2.The Primary Heath care centre(PHC)-A referral unit for 6 (4-6 bed) subcenters staffed by a medical  officer in charge and 14 paramedics.

3.The Sub Centre-The most peripheral point of contact between the primary health care system and the community, staffed by 1 Health Worker-Female (HM-F)/Auxiliary Nurse Midwife (ANM) and 1 Health Worker-Male (HW-M).

Rural Healthcare System

The  three tier health care infrastructure in rural India

In the rural healthcare programme in India, structured in these three tiers, there is a basic need for primary health centres (PHCs) and community health centres (CHCs). These PHCs could serve approximately 20,000 people in tribal and hilly areas and around 30,000 people in the plains, while the CHCs would serve approximately 80,000 people in tribal and hilly areas and around 120,000 people in the plains.

Rural Clinic

Rural clinics like this one in Assam lack a strong infrastructure.
Photo by the author (CC BY-NC-SA 3.0)

Some of the key facts relative to the current state of the rural healthcare system in India have been highlighted in a report by the National Rural Health Mission (NHRM). They are:

  • The ratio of rural population to doctors is six times lower than in urban areas
  • The ratio of rural beds vis-à-vis the population is 15 times lower than in urban areas
  • 66 percent of the rural population in India lacks access to preventive medicines
  • 31 percent of the rural population in India has to travel over 30 km to get needed medical treatment
  • 3,660 PHCs in rural India lack either an operationing theater or a lab or both
  • 50 percent of the posts for obstetricians, pediatricians, and gynaecologists in PHCs or CHCs are vacant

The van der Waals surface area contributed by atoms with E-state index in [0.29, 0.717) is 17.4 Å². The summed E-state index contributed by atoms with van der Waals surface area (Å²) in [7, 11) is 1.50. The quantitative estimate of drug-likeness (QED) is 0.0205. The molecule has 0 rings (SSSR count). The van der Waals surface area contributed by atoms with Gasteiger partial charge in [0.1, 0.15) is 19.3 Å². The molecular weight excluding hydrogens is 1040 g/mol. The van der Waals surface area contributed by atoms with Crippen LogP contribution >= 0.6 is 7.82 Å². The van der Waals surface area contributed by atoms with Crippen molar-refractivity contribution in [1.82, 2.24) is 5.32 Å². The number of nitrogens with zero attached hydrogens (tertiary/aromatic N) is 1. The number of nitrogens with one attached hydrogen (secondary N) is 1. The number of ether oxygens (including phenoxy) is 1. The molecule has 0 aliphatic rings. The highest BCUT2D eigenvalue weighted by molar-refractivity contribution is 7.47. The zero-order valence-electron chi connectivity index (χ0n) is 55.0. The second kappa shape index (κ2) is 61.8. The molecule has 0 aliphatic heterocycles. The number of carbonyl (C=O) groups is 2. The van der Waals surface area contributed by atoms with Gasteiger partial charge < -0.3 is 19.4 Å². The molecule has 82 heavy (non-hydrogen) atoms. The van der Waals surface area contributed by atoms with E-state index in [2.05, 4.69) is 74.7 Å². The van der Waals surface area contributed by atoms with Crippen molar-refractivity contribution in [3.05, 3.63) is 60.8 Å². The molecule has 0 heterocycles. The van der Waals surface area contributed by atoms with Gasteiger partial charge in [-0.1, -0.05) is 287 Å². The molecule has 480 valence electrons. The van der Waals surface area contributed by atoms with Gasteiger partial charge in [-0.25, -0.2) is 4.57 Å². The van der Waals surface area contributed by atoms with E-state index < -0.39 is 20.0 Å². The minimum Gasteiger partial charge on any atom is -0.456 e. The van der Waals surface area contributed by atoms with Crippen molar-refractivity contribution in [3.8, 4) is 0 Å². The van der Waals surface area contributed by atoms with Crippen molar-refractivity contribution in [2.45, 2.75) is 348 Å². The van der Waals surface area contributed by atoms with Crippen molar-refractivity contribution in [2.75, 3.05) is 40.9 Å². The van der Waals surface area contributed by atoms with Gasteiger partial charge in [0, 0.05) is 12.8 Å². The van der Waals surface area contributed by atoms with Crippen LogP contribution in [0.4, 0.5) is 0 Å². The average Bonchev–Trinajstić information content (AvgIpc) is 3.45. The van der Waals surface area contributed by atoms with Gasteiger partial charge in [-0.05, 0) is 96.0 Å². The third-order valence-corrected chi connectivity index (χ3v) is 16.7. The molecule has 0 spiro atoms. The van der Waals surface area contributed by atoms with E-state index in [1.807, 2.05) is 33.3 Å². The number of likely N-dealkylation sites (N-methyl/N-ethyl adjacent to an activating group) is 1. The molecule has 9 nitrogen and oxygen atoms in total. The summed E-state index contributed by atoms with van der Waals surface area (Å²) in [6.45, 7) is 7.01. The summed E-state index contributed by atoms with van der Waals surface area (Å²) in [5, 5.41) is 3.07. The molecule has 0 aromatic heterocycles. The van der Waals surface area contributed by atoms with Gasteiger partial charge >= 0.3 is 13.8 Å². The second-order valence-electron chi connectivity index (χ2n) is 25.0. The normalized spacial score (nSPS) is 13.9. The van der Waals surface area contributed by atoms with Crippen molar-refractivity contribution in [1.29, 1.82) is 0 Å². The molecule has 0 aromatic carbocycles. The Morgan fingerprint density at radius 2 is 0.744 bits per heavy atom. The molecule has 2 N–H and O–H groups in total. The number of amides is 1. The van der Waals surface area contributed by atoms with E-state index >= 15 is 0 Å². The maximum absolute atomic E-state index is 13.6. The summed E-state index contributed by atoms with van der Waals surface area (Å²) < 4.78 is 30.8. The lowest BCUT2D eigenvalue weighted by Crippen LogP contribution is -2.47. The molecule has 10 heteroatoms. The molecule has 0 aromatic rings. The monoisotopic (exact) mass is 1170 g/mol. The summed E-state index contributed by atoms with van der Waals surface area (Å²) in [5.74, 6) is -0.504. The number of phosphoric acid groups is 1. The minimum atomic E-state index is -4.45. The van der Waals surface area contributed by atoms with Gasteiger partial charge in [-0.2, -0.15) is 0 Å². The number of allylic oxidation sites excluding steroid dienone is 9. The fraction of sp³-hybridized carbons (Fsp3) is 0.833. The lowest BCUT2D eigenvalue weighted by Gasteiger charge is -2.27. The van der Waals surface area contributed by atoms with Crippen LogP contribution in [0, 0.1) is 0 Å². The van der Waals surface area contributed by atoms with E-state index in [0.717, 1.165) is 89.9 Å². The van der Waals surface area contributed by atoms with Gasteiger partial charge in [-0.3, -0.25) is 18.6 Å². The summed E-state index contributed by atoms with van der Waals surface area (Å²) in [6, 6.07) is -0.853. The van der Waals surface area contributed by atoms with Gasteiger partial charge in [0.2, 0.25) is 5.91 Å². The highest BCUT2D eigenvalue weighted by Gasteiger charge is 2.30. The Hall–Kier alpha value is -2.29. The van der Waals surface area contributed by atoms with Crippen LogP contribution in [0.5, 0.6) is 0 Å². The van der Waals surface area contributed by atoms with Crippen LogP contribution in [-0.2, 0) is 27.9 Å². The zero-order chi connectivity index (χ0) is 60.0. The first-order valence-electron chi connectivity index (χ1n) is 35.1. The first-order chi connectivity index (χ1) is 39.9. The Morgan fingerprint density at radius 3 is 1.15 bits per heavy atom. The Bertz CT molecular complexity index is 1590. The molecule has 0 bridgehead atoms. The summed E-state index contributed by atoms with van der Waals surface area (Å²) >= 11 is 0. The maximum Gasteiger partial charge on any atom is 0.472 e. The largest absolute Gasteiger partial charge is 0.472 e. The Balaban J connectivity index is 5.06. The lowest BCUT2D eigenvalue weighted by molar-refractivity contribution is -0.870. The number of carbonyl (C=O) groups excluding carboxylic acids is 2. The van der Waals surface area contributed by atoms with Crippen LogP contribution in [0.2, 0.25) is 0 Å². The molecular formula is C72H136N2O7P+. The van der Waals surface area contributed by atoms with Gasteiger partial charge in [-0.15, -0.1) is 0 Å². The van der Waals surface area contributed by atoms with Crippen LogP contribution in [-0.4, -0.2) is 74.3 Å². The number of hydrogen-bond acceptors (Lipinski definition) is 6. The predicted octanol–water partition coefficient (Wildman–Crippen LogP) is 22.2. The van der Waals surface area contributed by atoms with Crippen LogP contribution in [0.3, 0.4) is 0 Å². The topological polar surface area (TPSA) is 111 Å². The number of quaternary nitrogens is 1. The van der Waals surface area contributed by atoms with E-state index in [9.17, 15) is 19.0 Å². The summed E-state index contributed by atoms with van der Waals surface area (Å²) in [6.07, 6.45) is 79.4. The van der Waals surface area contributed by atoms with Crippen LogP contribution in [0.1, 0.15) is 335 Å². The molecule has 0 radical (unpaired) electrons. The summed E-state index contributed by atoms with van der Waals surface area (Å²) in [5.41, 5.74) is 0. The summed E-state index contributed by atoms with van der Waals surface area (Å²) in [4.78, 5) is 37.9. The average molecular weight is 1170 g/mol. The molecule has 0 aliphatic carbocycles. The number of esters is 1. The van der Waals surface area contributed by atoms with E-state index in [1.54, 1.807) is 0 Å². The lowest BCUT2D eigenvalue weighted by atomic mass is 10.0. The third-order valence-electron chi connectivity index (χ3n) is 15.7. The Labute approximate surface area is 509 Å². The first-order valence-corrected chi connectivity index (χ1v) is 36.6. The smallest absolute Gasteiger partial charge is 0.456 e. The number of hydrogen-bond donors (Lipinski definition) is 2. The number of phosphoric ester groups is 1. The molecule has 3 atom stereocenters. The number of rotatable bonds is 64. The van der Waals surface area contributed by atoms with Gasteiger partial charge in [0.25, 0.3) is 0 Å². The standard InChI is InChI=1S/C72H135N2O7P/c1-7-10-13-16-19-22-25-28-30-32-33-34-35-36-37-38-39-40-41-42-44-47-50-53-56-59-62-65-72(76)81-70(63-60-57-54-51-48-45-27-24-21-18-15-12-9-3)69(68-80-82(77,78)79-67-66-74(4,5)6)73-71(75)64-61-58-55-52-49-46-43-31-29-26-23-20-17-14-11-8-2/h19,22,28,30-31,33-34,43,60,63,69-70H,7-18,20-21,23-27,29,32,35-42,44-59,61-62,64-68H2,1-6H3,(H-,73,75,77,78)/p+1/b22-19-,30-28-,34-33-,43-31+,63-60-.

• There is a 70.2 percent shortfall of medical specialists in CHCs
  • 39 percent of PHCs are currently without a lab technician
  • Infectious diseases dominate the morbidity pattern in rural areas: 40% in rural areas vis-à-vis 23.5% in urban areas.

These facts are for real, and the reasons behind the poor healthcare infrastructure can be attributed to lack of investment incentives for the private sector, gross inefficiency in public healthcare system, and a chronic lack of quality doctors and medical professionals.


A blood donation camp in Delhi
Photo by Dr Niki Shrestha (CC-BY-NC-SA-3.0)

Although the National Rural Health Mission (NRHM) spends Rs 101,166 crore (US$485 Billion) on rural healthcare in India, various key issues including healthcare infrastructure and access to medical services still leave much to be desired. There are serious gaps in the Indian rural healthcare infrastructure which need to be addressed with urgency.

 Is there any hope for rural India?

Yes, there is still hope but the government needs to work harder. It needs to implement a clearly defined policy with a set of guidelines that will aid in ensuring the sustainability of rural healthcare plans. This will help in attracting private investment in the rural healthcare segment including tele-medicine services, remote diagnostics, and operation of other rural health services. Above all, rural healthcare needs to be declared as a “priority” growth area by both central government and the state governments.